Inbox today announced the launch of open source APIs for accessing email. The company is building on its early successes and now claims to support every email service, from legacy Exchange systems to custom IMAP servers. The company believes its APIs will help developers get started with their own email apps.
Inbox was founded by MIT alum and Dropbox engineer Michael Grinich and Ksplice Linux kernel coder Christine Spang. The company launched with support for just the Gmail API, but now boasts compatibility with AOL, Apple, Exchange, Outlook, Yahoo and many others. According to Inbox, it uses standard interfaces developers have come to expect from modern APIs. Inbox has taken care of the bugs and edge cases with character encodings, MIME structures, misformatted socket protocols and more. Inbox further claims that developer apps relying on its APIs will "just work" even as more providers are added.
The company recently added calendar APIs, which help email service developers offer a more complete package to potential customers. (The ActiveSync API includes support for contacts as well.) The Inbox mail sync engine is open source, so developers can run it on their development boxes, on cloud infrastructure or behind the firewall.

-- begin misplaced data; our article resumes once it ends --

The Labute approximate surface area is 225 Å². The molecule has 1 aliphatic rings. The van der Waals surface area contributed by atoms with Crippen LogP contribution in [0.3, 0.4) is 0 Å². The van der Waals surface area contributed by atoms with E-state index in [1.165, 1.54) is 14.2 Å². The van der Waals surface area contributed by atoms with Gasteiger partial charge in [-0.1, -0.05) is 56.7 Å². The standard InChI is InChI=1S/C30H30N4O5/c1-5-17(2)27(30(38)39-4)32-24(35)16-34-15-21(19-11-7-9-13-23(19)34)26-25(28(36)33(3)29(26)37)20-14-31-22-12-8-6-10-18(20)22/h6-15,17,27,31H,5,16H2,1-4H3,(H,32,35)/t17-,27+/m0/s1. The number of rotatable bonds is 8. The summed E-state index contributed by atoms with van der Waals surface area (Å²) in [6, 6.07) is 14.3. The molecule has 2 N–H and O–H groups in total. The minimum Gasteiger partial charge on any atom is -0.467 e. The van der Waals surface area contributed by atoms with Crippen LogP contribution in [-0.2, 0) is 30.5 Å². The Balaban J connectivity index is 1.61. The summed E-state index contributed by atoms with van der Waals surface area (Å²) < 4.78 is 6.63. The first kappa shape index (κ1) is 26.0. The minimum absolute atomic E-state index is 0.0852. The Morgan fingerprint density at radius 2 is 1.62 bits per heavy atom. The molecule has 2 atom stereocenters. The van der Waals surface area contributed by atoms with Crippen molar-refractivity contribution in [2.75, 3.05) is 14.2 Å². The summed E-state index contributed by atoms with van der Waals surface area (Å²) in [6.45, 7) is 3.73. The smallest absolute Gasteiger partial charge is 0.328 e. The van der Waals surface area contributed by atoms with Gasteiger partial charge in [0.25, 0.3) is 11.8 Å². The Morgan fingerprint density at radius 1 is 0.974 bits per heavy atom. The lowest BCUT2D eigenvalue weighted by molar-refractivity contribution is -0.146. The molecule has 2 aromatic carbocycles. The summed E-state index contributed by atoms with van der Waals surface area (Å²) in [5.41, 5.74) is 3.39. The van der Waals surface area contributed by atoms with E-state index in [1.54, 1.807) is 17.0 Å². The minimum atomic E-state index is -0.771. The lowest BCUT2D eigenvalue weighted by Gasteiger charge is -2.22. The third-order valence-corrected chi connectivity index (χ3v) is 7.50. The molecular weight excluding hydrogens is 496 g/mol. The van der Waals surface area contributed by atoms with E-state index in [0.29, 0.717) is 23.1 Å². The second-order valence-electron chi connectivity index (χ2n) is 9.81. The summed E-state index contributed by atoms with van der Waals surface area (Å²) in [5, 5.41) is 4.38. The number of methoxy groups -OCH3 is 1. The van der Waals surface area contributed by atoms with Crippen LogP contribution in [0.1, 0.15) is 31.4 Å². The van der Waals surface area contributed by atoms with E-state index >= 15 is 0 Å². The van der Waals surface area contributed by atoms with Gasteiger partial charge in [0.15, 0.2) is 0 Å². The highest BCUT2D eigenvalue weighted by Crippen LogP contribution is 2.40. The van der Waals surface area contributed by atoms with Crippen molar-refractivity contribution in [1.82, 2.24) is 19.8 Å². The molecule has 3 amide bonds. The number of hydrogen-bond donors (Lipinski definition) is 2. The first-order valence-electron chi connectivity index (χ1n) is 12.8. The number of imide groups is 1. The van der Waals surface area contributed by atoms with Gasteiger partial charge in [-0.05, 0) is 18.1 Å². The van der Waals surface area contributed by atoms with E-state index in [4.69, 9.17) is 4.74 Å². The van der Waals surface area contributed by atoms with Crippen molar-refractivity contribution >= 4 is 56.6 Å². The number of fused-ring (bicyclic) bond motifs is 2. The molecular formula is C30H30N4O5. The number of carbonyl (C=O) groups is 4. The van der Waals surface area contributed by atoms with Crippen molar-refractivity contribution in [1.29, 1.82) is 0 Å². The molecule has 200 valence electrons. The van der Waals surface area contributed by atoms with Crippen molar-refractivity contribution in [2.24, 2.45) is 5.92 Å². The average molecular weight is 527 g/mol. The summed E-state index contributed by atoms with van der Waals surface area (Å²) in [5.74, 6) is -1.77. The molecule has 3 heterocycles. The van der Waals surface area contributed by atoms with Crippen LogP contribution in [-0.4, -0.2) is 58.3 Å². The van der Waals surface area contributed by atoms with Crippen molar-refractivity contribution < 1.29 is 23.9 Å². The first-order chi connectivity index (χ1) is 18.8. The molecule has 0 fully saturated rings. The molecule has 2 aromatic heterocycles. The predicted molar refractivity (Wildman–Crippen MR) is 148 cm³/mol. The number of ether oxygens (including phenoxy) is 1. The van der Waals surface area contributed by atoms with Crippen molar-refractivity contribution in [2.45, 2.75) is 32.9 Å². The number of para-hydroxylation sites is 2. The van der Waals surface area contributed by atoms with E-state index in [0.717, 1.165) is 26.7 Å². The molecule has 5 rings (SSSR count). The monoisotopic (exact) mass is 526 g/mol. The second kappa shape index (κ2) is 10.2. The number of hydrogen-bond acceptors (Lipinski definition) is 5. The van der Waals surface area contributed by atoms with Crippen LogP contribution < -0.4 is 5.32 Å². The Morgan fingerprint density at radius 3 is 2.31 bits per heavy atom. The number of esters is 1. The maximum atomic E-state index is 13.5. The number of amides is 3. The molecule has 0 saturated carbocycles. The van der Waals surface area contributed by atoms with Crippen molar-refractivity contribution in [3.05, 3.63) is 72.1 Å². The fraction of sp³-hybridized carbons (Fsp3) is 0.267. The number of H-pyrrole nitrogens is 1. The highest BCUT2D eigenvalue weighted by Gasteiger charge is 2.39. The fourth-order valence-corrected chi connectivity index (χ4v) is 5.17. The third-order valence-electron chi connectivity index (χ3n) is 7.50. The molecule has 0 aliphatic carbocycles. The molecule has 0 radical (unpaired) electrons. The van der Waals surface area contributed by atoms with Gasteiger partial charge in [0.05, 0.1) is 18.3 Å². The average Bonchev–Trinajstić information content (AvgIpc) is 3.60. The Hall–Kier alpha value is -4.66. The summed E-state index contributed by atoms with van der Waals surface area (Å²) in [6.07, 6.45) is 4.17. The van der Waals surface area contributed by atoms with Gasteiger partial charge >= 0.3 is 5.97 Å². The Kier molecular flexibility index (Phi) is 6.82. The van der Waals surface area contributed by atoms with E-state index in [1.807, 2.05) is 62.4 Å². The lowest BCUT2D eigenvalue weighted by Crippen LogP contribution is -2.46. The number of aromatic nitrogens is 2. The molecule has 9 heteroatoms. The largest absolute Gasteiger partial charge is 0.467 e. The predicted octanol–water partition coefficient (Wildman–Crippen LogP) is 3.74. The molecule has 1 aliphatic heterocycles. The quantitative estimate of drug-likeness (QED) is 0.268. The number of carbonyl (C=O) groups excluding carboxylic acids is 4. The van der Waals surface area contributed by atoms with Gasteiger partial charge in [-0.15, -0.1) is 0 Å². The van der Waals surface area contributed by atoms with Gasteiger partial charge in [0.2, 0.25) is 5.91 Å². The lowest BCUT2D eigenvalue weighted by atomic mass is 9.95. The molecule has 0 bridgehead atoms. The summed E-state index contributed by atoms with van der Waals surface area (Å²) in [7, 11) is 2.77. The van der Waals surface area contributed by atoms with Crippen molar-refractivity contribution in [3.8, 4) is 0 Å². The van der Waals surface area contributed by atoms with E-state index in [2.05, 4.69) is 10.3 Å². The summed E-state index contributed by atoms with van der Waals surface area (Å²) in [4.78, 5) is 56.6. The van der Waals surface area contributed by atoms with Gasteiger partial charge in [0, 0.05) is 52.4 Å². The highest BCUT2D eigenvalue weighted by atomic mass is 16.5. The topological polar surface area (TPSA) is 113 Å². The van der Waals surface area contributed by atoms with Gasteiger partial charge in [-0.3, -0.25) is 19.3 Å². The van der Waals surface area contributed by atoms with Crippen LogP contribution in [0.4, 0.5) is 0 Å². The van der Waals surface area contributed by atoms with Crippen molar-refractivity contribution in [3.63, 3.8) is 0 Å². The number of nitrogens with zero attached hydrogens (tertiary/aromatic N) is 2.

The company also introduced two new email "scaffolds." It is releasing two prototype email clients powered by the Inbox API. The code is open source and designed from the ground up to be extended with new features and utilities. Inbox explained that it is starting with HTML5 and iOS because its team is most familiar with them. Inbox is open to launching Android, too.
Inbox claims the scaffolds help its APIs do even more. Within iOS, for example, Inbox has a "sophisticated mechanism to seamlessly merge new API requests with cached data." The company says the HTML5 version is "a modern standalone single-page app, running entirely client-side via AngularJS and the Inbox.js Library."
The Inbox developer program costs $99 per year, and developers can sync up to 10 accounts. Inbox handles all the syncing and storing email data, so developers don't have to worry about it. The hosted service costs $5 per month per account, and developers are free to stop or start at any time.
The company says its service isn't free for a reason. "As a user, it’s become painfully clear in the past few years that if you’re not paying for something, you’re the product. In practice, this has resulted in 'free' platforms that eventually were forced to show ads, sell user data or worse — unexpectedly shut down after an acquisition. So we’re trying something different. The Inbox API isn’t free. You pay us, and we run the service. That’s it." Inbox understands that the cost, low as it is, may still prohibit some developers from participating.
If you're a developer interested in Inbox's new APIs, you can snag more information here.